Two years ago, some off-duty Milwaukee cops beat and then arrested a man for theft. The arrested suspect had serious injuries. Two uniformed Milwaukee cops witnessed the acts of brutality as they arrived on the scene, and eventually they testified against three of the officers. The Milwaukee PD made life so miserable for one of the truthful officers that she eventually quit. So you had two honest cops, and everyone else stuck by the code of silence. In state court, the jury found the cops not guilty. Then the FBI got involved.

Now one cop has spilled his guts, three have pled guilty, and three more have been charged. It's a disaster for the cops being charged. It's a disaster for the truthful cops who testified against their brothers in blue. And I can only imagine how devastating it must be for the families of both.

My complaint about police ethics classes is that they do nothing to prepare cops to deal with a situation like that. Instead, we tell them, "Just say 'No.'" Or we write a Catch-22 policy that says, "You will immediately report all acts by fellow officers that constitute a violation of department policy." Like that will ever happen.

I have been involved in police training for a long time, and I understand that when we are trying to instill a positive value, we want to be able show the good it will do. We want to be able to show the new officer the positive outcomes if they make the right choice. But how do we do that with the Code of Silence, when telling the truth and lying can bring equally disastrous results?

I've been retired for seven years, but I still get ready to jump out and help when I drive by a cop on a traffic stop. When I see someone challenge a cop, I wait to see what is going to happen. I try to make eye contact with the challenger. I want him to know what the stakes are if he is going to play that game. And I still carry a gun.

I don't do these things for fun. I do it because I owe a life-debt. Over a 30 year career, many cops put their lives on the line for me. They didn't stop to ask if I was right or wrong. They just stepped in, and I wasn't always right. Like every cop, I made mistakes. Cops know that's part of the deal. Many of those willing life-savers didn't even know me. The mere fact that I carried a badge was enough for them, men and women willing to put their lives on the line for me just because I was a cop. What kind of loyalty does that buy? Simple--it buys unconditional loyalty. That's the kind of loyalty that gives meaning to the heroic acts cops do for the good of others; even when those acts come at a tremendous cost to the officer and his family. And it gives us a reason to be proud of the cops that have made the ultimate sacrifice.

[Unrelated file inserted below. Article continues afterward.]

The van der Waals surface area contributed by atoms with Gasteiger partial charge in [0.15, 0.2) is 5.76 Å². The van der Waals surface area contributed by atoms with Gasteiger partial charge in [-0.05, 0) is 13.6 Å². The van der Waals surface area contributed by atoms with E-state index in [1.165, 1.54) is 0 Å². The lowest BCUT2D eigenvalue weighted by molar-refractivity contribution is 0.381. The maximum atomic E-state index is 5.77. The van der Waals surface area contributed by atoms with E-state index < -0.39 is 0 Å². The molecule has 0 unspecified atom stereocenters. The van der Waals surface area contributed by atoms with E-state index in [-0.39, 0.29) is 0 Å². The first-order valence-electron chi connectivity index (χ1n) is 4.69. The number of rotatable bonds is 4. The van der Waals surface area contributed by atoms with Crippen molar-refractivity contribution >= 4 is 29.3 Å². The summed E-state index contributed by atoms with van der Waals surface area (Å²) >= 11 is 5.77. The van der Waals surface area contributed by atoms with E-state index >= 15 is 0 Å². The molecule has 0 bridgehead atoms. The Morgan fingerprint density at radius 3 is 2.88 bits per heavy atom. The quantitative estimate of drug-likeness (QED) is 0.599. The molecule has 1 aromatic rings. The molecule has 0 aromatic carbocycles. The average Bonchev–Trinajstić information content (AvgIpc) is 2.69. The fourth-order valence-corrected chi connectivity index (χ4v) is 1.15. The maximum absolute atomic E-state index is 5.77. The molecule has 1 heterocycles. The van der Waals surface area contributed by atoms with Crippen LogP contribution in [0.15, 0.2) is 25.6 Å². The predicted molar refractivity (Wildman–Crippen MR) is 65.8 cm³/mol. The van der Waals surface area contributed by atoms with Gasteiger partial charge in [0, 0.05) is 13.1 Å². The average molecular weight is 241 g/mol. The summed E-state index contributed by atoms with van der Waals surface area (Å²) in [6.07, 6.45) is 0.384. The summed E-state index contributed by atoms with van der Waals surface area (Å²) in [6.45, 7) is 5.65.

On the other hand, Code of Silence loyalty is not something we should be proud of. Code of Silence loyalty, like we saw in Milwaukee, is about deception and lies, and there's nothing heroic or self-sacrificing about lying to cover for a criminal act. If you have a question about whether something you're about to do is right, take this simple test to determine if your loyalty is misplaced. If the event or act that you are being silent about was made public on your local news station, would you be calling your family to watch the news? Or would you be ashamed of the truth? We don't have to be ashamed of being loyal to other cops, but we should be able to brag about what we've done--not hide what we've done.

CONTINUED... March 09, 2007 5:06 AM

Police Corps Academy and 18 months as a Court Security Officer at the Minneapolis Federal Courthouse. He is currently a part-time contract guard for the U.S. Marshals Service in Minneapolis. During his tenure with MPD, Mike worked in some of the toughest and highest-profile units, serving over 300 high- risk warrants without a critical incident.

Mike's success in law enforcement is reflected in the passion and commitment he brings to being an ethical cop. Mike's first book. Walking with the Devil: The Police Code of Silence is being used in several colleges nationwide and has received glowing reviews from police professionals across the nation. In a review published in the National Lawyers Guild, Minnesota Chapter, June 2005, Walking With the Devil was called "a "must read" for every ethical person involved with the legal system."

» More Stories From Police Life
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 March 09, 2007 5:10 AM


Code of silence must come to an end

By Joseph D. McNamara

Sunday Oakland Press - Pontiac, Michigan October 1, 1995

Citizens are having trouble distinguishing the good guys from the bad. Retired Los Angeles Police Department Detective Mark Fuhrman spouts venomous racism and brags to an aspiring screenwriter about torturing, beating, and framing suspects.

Cops across the country pull robberies while in uniform, sell dope, steal drug-buy money, shake down criminals, accept bribes and falsify evidence against criminal defendants. The standard defense coming from law enforcement is that only a relative handful of the 400,000 cops nationwide go bad. For several reasons, the public is not reassured.

First, the number of reported cases of bad cops is rising. Some Los Angeles County Deputy Sheriffs get caught robbing and extorting money from drug dealers.

In New Orleans, a uniformed cop is accused of murdering her partner and shop owners during a robbery committed while she was on patrol. In Washington, D.C, and in Atlanta, cops in drug stings are arrested for stealing and taking bribes. In Boston, two white cops frame a black man for murdering a white woman. In New York State troopers falsify evidence that sends people to prison. In San Francisco counterfeit evidence means hundreds of drug convictions are likely to be overturned. Similar evidence tampering forces the prosecution to reopen many cases in Philadelphia.

It's not just the rank and file, either. The former police chief of Detroit, William Hait, is in prison for stealing drug-buy money. In a small New England town, the chief steals drugs from the evidence locker for his own use. A number of southern sheriffs are convicted of being in league with drug smugglers.